I just did a quick run of 100,000 playoff simulations and wanted to share the quick results. I will try to get some finer detail or maybe look into a few changes, but here are the raw World Series champion results.

Detroit — 4950
Baltimore — 18592
LA Angels — 31876
Kansas City — 9058
Washington — 19768
San Francisco — 4246
St. Louis — 1662
LA Dodgers — 9848

So the Angels win it all 31.8% of the time, with Washington and Baltimore in a tight race for second most.

Oakland, Pittsburgh slight favorites in Wild Card probabilities

With the MLB Playoffs beginning this evening, I figured it was time to test my rankings and pull out the old probability calculator. I created the MLB Ratings based on a simple least squares NLP Optimization that I have discussed before.

Oakland at Kansas City

The Royals are in the playoffs for the first time in ages and they get to host a game. Unfortunately, they didn’t seem to have a home field advantage during the regular season, so I am not sure how much this helps (although in reality we can assume it does, at least a little). The numbers say the A’s are the better team by almost 0.7 of a run (per game, for the season). I show them as a 63.5% favorite.

San Francisco at Pittsburgh

These teams appear to be very evenly match. On a neutral field, the Giants look to be a 0.15 run favorite. However, this game is not on a neutral field and Pittsburgh has one of the few home field advantages in the playoffs (if we assume the regular season is any indication). This swing makes the Pirates about a 0.215 run favorite tomorrow night, giving them about a 54.3% chance of winning.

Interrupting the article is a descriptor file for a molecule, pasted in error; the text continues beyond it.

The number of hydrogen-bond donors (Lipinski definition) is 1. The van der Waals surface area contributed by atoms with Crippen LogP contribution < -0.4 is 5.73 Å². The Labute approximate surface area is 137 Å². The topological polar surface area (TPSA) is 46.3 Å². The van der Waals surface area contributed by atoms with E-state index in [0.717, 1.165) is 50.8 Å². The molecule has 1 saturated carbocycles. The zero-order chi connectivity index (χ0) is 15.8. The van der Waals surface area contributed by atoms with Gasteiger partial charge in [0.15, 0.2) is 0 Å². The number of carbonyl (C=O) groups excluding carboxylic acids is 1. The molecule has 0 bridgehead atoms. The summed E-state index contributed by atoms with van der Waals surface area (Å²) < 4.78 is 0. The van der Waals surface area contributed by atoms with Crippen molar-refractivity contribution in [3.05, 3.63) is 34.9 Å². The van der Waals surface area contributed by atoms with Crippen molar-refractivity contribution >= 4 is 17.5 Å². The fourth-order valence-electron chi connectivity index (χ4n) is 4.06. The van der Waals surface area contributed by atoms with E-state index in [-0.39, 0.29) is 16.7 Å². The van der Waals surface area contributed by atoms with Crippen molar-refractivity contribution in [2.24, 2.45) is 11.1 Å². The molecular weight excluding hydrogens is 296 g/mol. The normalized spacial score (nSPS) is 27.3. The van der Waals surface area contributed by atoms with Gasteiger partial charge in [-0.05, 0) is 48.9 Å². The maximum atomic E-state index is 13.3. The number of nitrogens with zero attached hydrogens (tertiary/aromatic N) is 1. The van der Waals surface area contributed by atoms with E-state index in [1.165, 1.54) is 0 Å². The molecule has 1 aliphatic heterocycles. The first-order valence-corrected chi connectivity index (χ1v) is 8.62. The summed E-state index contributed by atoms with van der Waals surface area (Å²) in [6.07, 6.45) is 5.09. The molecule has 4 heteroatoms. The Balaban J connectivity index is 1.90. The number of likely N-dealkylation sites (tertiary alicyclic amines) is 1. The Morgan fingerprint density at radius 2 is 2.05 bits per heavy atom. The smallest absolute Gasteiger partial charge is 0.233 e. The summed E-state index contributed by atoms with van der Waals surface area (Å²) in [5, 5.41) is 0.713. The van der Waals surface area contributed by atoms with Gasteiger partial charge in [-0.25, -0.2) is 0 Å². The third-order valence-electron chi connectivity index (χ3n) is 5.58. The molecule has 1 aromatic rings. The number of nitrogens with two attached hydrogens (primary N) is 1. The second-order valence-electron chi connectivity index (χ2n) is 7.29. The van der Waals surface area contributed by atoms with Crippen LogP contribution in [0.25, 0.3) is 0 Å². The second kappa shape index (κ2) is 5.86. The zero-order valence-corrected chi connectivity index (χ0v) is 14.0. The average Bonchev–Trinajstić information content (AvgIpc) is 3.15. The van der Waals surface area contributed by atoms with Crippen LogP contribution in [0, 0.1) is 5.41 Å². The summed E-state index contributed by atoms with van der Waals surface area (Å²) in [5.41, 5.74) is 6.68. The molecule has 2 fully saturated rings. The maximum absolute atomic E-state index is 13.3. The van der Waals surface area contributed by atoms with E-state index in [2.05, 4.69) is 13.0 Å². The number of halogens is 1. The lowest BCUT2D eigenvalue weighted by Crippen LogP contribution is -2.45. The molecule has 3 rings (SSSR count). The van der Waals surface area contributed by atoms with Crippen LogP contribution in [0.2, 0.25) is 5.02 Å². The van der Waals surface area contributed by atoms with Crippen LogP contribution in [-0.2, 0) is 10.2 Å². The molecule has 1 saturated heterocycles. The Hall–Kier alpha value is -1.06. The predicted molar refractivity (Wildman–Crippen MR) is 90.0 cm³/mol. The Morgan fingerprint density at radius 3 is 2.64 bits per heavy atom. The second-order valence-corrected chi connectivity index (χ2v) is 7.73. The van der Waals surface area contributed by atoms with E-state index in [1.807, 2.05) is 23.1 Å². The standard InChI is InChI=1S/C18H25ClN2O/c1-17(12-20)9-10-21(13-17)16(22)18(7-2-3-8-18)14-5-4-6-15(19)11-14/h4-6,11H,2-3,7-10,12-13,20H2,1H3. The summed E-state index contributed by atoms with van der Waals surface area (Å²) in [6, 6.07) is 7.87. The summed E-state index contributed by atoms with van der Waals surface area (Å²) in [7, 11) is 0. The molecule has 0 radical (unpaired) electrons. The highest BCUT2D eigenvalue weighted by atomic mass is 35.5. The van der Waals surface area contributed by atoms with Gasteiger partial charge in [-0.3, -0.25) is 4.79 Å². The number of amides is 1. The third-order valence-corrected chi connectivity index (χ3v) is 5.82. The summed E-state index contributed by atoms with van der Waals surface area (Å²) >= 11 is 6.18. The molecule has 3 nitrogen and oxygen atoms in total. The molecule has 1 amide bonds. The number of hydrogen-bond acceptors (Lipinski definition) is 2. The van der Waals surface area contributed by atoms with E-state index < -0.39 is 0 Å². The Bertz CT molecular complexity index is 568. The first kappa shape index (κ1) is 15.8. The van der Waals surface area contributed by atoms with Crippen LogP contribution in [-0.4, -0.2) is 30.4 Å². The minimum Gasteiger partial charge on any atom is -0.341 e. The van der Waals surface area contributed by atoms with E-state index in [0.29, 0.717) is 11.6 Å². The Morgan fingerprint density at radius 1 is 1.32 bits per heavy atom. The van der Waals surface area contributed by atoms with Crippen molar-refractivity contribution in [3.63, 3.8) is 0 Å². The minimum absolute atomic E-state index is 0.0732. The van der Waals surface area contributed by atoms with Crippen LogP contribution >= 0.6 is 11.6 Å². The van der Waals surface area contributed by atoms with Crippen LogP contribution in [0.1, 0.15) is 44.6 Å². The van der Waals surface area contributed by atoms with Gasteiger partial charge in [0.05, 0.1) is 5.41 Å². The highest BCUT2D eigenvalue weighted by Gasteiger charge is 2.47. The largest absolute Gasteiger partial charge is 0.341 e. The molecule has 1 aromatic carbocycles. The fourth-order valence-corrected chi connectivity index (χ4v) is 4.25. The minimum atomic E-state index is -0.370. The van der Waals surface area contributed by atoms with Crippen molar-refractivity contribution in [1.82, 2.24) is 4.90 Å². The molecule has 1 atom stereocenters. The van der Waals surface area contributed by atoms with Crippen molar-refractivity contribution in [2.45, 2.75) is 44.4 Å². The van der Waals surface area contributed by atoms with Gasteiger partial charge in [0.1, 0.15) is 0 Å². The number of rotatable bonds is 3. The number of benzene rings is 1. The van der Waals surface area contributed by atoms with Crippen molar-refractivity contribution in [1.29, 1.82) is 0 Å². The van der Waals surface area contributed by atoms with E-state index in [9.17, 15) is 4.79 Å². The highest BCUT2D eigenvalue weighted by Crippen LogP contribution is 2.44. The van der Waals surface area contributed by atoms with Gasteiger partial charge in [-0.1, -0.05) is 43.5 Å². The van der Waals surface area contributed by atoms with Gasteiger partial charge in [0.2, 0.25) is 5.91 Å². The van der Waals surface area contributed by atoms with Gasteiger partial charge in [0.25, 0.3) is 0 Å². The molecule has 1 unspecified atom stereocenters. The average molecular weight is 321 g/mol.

Detroit v. Baltimore

Neither team appears to have a home field advantage, so looking at it straight-up, we find that Baltimore looks to be about a 0.4 run favorite (or 57.9%) per game. In a five-game series, the results look like this:

([0.0747, 0.1297, 0.1501], 0.3545, [0.194, 0.2451, 0.2064], 0.6455)

Overall, Baltimore is 64.6% to win the series. The most likely outcome is a Baltimore 3-1 win (24.5%).

Los Angeles v. St. Louis

With neither team holding a home field advantage, the Dodgers look to be about 0.445 runs (or 58.8%) better than the Cards. The five-game series probabilities are:

([0.2033, 0.2512, 0.207], 0.6615, [0.07, 0.1234, 0.1451], 0.3385)

Los Angeles looks about 66.2% to win the series overall. Again, the highest likelihood for an outcome is a 3-1 Dodger win (25.1%).

I will update the probabilities and try to run a Monte Carlo simulation with the data later in the week after we see who wins the Wild Card games.

Generic Sports Series Probability Calculator

With the baseball playoffs upon us, I have decided to start building a simulator to determine series outcomes once they start. I decided to make this as generic as possible. This simulator is not specific to baseball or even to a particular series length.